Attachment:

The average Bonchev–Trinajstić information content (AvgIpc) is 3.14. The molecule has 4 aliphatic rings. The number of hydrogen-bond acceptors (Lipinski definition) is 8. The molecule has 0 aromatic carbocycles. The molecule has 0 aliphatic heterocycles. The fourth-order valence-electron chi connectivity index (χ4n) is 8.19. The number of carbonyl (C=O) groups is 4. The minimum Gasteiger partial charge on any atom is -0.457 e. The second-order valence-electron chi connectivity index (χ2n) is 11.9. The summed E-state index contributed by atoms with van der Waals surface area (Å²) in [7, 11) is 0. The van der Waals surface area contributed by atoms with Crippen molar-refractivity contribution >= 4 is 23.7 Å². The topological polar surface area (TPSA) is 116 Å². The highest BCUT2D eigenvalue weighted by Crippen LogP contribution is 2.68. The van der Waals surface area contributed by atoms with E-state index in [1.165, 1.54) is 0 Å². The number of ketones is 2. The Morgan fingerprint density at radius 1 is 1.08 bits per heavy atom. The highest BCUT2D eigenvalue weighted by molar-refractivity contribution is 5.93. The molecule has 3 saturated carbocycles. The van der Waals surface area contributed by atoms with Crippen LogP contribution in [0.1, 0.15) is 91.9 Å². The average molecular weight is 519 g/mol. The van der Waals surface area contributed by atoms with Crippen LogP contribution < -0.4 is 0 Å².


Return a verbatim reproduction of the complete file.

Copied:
The average Bonchev–Trinajstić information content (AvgIpc) is 3.14. The molecule has 4 aliphatic rings. The number of hydrogen-bond acceptors (Lipinski definition) is 8. The molecule has 0 aromatic carbocycles. The molecule has 0 aliphatic heterocycles. The fourth-order valence-electron chi connectivity index (χ4n) is 8.19. The number of carbonyl (C=O) groups is 4. The minimum Gasteiger partial charge on any atom is -0.457 e. The second-order valence-electron chi connectivity index (χ2n) is 11.9. The summed E-state index contributed by atoms with van der Waals surface area (Å²) in [7, 11) is 0. The van der Waals surface area contributed by atoms with Crippen molar-refractivity contribution >= 4 is 23.7 Å². The topological polar surface area (TPSA) is 116 Å². The highest BCUT2D eigenvalue weighted by Crippen LogP contribution is 2.68. The van der Waals surface area contributed by atoms with E-state index in [1.165, 1.54) is 0 Å². The number of ketones is 2. The Morgan fingerprint density at radius 1 is 1.08 bits per heavy atom. The highest BCUT2D eigenvalue weighted by molar-refractivity contribution is 5.93. The molecule has 3 saturated carbocycles. The van der Waals surface area contributed by atoms with Crippen LogP contribution in [0.1, 0.15) is 91.9 Å². The average molecular weight is 519 g/mol. The van der Waals surface area contributed by atoms with Crippen LogP contribution < -0.4 is 0 Å².